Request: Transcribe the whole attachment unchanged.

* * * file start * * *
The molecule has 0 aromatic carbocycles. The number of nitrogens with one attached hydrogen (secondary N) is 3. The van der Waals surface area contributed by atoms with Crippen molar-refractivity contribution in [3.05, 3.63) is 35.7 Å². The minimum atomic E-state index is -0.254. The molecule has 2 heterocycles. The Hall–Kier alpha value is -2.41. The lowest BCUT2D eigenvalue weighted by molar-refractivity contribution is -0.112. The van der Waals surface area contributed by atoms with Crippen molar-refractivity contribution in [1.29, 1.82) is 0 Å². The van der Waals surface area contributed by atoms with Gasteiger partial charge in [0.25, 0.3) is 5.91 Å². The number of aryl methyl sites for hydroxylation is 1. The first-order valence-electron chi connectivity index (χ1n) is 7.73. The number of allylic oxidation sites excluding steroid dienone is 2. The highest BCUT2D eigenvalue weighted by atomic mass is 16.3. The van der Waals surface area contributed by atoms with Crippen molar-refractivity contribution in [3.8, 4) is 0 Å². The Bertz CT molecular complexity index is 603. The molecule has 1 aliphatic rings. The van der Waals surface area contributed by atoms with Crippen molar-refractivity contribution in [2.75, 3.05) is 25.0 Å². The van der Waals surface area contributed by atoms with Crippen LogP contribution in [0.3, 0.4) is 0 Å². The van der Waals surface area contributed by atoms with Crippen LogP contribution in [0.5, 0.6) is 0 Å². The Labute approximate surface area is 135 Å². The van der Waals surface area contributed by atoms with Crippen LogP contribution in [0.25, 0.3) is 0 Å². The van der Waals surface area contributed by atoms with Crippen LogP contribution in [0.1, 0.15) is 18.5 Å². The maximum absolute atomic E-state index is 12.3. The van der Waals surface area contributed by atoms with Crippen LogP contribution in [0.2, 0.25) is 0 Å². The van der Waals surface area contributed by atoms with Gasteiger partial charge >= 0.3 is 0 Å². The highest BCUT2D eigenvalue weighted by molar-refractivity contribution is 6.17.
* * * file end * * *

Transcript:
The molecule has 0 aromatic carbocycles. The number of nitrogens with one attached hydrogen (secondary N) is 3. The van der Waals surface area contributed by atoms with Crippen molar-refractivity contribution in [3.05, 3.63) is 35.7 Å². The minimum atomic E-state index is -0.254. The molecule has 2 heterocycles. The Hall–Kier alpha value is -2.41. The lowest BCUT2D eigenvalue weighted by molar-refractivity contribution is -0.112. The van der Waals surface area contributed by atoms with Crippen molar-refractivity contribution in [1.29, 1.82) is 0 Å². The van der Waals surface area contributed by atoms with Gasteiger partial charge in [0.25, 0.3) is 5.91 Å². The number of aryl methyl sites for hydroxylation is 1. The first-order valence-electron chi connectivity index (χ1n) is 7.73. The number of allylic oxidation sites excluding steroid dienone is 2. The highest BCUT2D eigenvalue weighted by atomic mass is 16.3. The van der Waals surface area contributed by atoms with Crippen molar-refractivity contribution in [3.8, 4) is 0 Å². The Bertz CT molecular complexity index is 603. The molecule has 1 aliphatic rings. The van der Waals surface area contributed by atoms with Crippen molar-refractivity contribution in [2.75, 3.05) is 25.0 Å². The van der Waals surface area contributed by atoms with Crippen LogP contribution in [0.3, 0.4) is 0 Å². The van der Waals surface area contributed by atoms with Crippen LogP contribution in [0.5, 0.6) is 0 Å². The Labute approximate surface area is 135 Å². The van der Waals surface area contributed by atoms with Crippen LogP contribution in [0.25, 0.3) is 0 Å². The van der Waals surface area contributed by atoms with Crippen LogP contribution in [0.1, 0.15) is 18.5 Å². The maximum absolute atomic E-state index is 12.3. The van der Waals surface area contributed by atoms with Crippen LogP contribution in [0.2, 0.25) is 0 Å². The van der Waals surface area contributed by atoms with Gasteiger partial charge >= 0.3 is 0 Å². The highest BCUT2D eigenvalue weighted by molar-refractivity contribution is 6.17.